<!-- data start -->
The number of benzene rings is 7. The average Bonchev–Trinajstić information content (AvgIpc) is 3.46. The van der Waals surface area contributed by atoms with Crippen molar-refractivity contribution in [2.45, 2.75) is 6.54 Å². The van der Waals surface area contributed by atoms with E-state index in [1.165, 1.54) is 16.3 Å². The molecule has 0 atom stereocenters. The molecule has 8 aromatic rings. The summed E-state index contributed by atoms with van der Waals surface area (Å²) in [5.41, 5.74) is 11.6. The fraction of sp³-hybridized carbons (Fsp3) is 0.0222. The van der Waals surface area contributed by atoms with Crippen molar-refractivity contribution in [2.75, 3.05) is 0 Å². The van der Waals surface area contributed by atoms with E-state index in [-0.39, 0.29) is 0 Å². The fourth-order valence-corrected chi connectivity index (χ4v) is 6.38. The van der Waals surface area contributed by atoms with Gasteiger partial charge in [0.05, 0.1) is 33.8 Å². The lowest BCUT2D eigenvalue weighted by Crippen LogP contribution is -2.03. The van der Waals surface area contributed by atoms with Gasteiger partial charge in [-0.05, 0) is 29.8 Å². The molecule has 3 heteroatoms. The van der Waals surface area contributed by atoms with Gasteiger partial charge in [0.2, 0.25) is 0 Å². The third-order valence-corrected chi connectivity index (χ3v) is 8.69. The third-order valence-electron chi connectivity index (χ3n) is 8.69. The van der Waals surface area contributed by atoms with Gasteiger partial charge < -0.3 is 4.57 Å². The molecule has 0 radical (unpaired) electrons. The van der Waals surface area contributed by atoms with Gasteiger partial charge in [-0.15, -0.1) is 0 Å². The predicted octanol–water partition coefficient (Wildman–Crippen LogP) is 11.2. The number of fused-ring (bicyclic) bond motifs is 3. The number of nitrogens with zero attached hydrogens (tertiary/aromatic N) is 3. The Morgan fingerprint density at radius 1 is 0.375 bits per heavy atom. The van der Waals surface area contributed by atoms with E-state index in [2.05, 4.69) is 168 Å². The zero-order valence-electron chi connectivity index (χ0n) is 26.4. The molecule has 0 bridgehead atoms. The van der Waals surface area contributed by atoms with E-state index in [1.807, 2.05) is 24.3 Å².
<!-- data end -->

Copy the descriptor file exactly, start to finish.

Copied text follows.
The number of benzene rings is 7. The average Bonchev–Trinajstić information content (AvgIpc) is 3.46. The van der Waals surface area contributed by atoms with Crippen molar-refractivity contribution in [2.45, 2.75) is 6.54 Å². The van der Waals surface area contributed by atoms with E-state index in [1.165, 1.54) is 16.3 Å². The molecule has 0 atom stereocenters. The molecule has 8 aromatic rings. The summed E-state index contributed by atoms with van der Waals surface area (Å²) in [5.41, 5.74) is 11.6. The fraction of sp³-hybridized carbons (Fsp3) is 0.0222. The van der Waals surface area contributed by atoms with Crippen molar-refractivity contribution in [2.75, 3.05) is 0 Å². The van der Waals surface area contributed by atoms with E-state index in [-0.39, 0.29) is 0 Å². The fourth-order valence-corrected chi connectivity index (χ4v) is 6.38. The van der Waals surface area contributed by atoms with Gasteiger partial charge in [0.05, 0.1) is 33.8 Å². The lowest BCUT2D eigenvalue weighted by Crippen LogP contribution is -2.03. The van der Waals surface area contributed by atoms with Gasteiger partial charge in [-0.05, 0) is 29.8 Å². The molecule has 3 heteroatoms. The van der Waals surface area contributed by atoms with Gasteiger partial charge in [0.2, 0.25) is 0 Å². The third-order valence-corrected chi connectivity index (χ3v) is 8.69. The third-order valence-electron chi connectivity index (χ3n) is 8.69. The van der Waals surface area contributed by atoms with Gasteiger partial charge < -0.3 is 4.57 Å². The molecule has 0 radical (unpaired) electrons. The van der Waals surface area contributed by atoms with Gasteiger partial charge in [-0.15, -0.1) is 0 Å². The predicted octanol–water partition coefficient (Wildman–Crippen LogP) is 11.2. The number of fused-ring (bicyclic) bond motifs is 3. The number of nitrogens with zero attached hydrogens (tertiary/aromatic N) is 3. The Morgan fingerprint density at radius 1 is 0.375 bits per heavy atom. The van der Waals surface area contributed by atoms with E-state index in [2.05, 4.69) is 168 Å². The zero-order valence-electron chi connectivity index (χ0n) is 26.4. The molecule has 0 bridgehead atoms. The van der Waals surface area contributed by atoms with E-state index in [1.807, 2.05) is 24.3 Å².